As far as his wife, Elizabeth Pepys is concerned, she is a bit of a mystery. We only, obviously, see her through Sam’s eyes. She doesn’t get her own voice, she’s shadowy and unformed as a person, and a lot of the time you get the strong feeling that she’s more property than companion. They don’t have children, though they try to have children.  We know she’s messy and drops her clothes on the floor because Sam kicks off at her for it. And we also know that he misses her when they are apart, but we don’t know about her passions, her thoughts, her favourite things because non of her letters survive, she becomes a face in an etching and these few lines in Pepys’s diaries. I’d like to know more about her.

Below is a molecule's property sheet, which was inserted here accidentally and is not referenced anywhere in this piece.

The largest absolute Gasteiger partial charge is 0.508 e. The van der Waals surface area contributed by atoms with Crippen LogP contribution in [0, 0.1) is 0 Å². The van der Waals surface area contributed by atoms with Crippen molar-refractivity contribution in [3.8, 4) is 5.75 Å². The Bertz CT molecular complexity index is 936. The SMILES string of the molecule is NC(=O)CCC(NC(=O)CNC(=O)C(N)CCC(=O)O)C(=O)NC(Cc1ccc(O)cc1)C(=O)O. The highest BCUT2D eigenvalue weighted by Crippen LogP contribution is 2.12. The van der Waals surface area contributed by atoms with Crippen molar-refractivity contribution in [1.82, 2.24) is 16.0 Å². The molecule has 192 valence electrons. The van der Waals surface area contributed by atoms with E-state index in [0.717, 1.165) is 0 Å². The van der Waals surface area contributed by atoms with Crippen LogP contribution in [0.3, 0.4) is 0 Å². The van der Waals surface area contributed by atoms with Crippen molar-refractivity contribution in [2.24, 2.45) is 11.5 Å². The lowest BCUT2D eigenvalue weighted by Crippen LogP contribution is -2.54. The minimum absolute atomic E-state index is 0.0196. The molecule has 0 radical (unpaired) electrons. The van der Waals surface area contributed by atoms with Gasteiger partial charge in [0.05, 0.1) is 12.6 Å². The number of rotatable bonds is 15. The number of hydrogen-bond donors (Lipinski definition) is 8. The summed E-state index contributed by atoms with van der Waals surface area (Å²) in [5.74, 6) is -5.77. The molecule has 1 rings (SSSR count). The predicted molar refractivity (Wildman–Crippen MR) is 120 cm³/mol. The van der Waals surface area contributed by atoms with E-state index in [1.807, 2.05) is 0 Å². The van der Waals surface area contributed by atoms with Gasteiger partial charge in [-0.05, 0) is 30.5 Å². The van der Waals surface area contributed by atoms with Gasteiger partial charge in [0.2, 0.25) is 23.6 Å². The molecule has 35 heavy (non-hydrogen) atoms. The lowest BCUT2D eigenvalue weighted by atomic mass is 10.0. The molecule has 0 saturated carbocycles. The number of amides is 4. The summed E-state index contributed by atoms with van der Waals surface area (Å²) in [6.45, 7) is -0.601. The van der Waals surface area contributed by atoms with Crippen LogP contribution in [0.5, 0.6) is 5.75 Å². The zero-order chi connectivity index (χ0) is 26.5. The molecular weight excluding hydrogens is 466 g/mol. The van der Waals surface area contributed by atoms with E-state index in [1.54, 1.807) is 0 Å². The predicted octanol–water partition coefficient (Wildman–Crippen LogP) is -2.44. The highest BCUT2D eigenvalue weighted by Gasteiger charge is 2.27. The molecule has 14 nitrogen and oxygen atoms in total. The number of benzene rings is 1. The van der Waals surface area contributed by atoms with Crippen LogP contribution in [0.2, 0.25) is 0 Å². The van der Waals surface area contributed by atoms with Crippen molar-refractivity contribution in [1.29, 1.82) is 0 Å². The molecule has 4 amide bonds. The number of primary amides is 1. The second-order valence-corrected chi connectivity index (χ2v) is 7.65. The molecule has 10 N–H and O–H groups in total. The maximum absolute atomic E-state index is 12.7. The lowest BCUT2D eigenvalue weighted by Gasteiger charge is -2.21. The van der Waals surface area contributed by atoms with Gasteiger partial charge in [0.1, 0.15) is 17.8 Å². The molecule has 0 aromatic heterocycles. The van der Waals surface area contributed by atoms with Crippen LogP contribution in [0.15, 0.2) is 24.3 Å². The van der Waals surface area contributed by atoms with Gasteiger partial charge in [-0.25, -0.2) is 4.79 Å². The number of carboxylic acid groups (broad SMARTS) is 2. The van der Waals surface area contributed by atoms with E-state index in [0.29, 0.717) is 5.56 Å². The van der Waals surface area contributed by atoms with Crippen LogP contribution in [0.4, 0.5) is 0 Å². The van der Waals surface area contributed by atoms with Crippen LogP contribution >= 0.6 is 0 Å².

One of my favourite things about the diary is the little windows into the food and drink of the time. It seems so much less regimented, Sam eats when there is food on offer, rather than sticking to set meal times, sometimes he eats barely more than a bit of bread and butter all day long and this isn’t seen as odd, no one’s telling him he should eat more. Other times he has elaborate meals. He complains quite a lot about badly cooked food. Oysters seem to have not only been a fairly staple food item for the people of Pepys’s time, but an exchangeable item: a barrel of oysters is given as a gift, and at one point, whilst dining important friends in one of the many pubs he visits, he sends for a barrel of oysters to share. I’m assuming it’s a reasonably small barrel. He regularly eats udders and cow tongue and a LOT of roast meat. It is no wonder that half of London had piles, there doesn’t seem to be a single vegetable consumed in the whole of the city in 1660. And of course, they don’t drink the filthy water, they drink beer and wine and then strong wine and then sometimes stronger wine. They must have all been hammered constantly. They all seem to start their day with a ‘morning drought’ and then pop in and out of pubs and clubs throughout the day as business is conducted before going to the pub for a few beers or a PINT OF WINE. They drink wine in pints! No wonder, again, that gout is so prevalent and kidney and urethra stones are big amongst the people.